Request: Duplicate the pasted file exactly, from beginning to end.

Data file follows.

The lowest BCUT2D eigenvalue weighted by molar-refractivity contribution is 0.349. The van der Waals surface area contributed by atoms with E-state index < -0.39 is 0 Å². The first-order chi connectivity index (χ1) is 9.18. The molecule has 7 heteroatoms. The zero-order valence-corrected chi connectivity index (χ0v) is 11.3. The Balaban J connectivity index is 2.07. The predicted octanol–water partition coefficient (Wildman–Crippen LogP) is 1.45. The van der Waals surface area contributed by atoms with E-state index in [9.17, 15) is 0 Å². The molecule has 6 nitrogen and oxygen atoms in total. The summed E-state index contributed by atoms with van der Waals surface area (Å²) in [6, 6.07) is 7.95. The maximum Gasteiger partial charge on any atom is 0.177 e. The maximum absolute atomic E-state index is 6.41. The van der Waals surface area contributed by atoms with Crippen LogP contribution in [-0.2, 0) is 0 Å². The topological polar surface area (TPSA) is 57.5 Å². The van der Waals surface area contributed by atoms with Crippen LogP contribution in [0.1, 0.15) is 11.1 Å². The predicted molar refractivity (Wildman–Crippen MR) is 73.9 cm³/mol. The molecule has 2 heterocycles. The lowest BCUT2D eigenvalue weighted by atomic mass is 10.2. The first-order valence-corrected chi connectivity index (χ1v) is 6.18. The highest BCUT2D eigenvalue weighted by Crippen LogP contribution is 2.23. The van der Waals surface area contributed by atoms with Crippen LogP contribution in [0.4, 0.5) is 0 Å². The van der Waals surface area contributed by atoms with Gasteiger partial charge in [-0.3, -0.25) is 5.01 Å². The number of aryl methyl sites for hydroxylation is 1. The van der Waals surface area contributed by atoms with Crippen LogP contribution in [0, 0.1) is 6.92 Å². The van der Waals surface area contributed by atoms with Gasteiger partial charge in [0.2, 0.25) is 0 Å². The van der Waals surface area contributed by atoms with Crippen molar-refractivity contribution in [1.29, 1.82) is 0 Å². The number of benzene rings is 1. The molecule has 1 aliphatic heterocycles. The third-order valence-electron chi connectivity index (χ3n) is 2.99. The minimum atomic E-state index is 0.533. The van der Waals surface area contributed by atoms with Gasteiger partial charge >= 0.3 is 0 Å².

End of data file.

The lowest BCUT2D eigenvalue weighted by molar-refractivity contribution is 0.349. The van der Waals surface area contributed by atoms with E-state index < -0.39 is 0 Å². The first-order chi connectivity index (χ1) is 9.18. The molecule has 7 heteroatoms. The zero-order valence-corrected chi connectivity index (χ0v) is 11.3. The Balaban J connectivity index is 2.07. The predicted octanol–water partition coefficient (Wildman–Crippen LogP) is 1.45. The van der Waals surface area contributed by atoms with E-state index in [9.17, 15) is 0 Å². The molecule has 6 nitrogen and oxygen atoms in total. The summed E-state index contributed by atoms with van der Waals surface area (Å²) in [6, 6.07) is 7.95. The maximum Gasteiger partial charge on any atom is 0.177 e. The maximum absolute atomic E-state index is 6.41. The van der Waals surface area contributed by atoms with Crippen LogP contribution in [-0.2, 0) is 0 Å². The topological polar surface area (TPSA) is 57.5 Å². The van der Waals surface area contributed by atoms with Crippen LogP contribution in [0.1, 0.15) is 11.1 Å². The predicted molar refractivity (Wildman–Crippen MR) is 73.9 cm³/mol. The molecule has 2 heterocycles. The lowest BCUT2D eigenvalue weighted by atomic mass is 10.2. The first-order valence-corrected chi connectivity index (χ1v) is 6.18. The highest BCUT2D eigenvalue weighted by Crippen LogP contribution is 2.23. The van der Waals surface area contributed by atoms with Crippen LogP contribution in [0.4, 0.5) is 0 Å². The van der Waals surface area contributed by atoms with Gasteiger partial charge in [-0.3, -0.25) is 5.01 Å². The number of aryl methyl sites for hydroxylation is 1. The van der Waals surface area contributed by atoms with Crippen LogP contribution in [0, 0.1) is 6.92 Å². The van der Waals surface area contributed by atoms with Gasteiger partial charge in [0.2, 0.25) is 0 Å². The van der Waals surface area contributed by atoms with Crippen molar-refractivity contribution in [1.29, 1.82) is 0 Å². The number of benzene rings is 1. The molecule has 1 aliphatic heterocycles. The third-order valence-electron chi connectivity index (χ3n) is 2.99. The minimum atomic E-state index is 0.533. The van der Waals surface area contributed by atoms with Gasteiger partial charge >= 0.3 is 0 Å².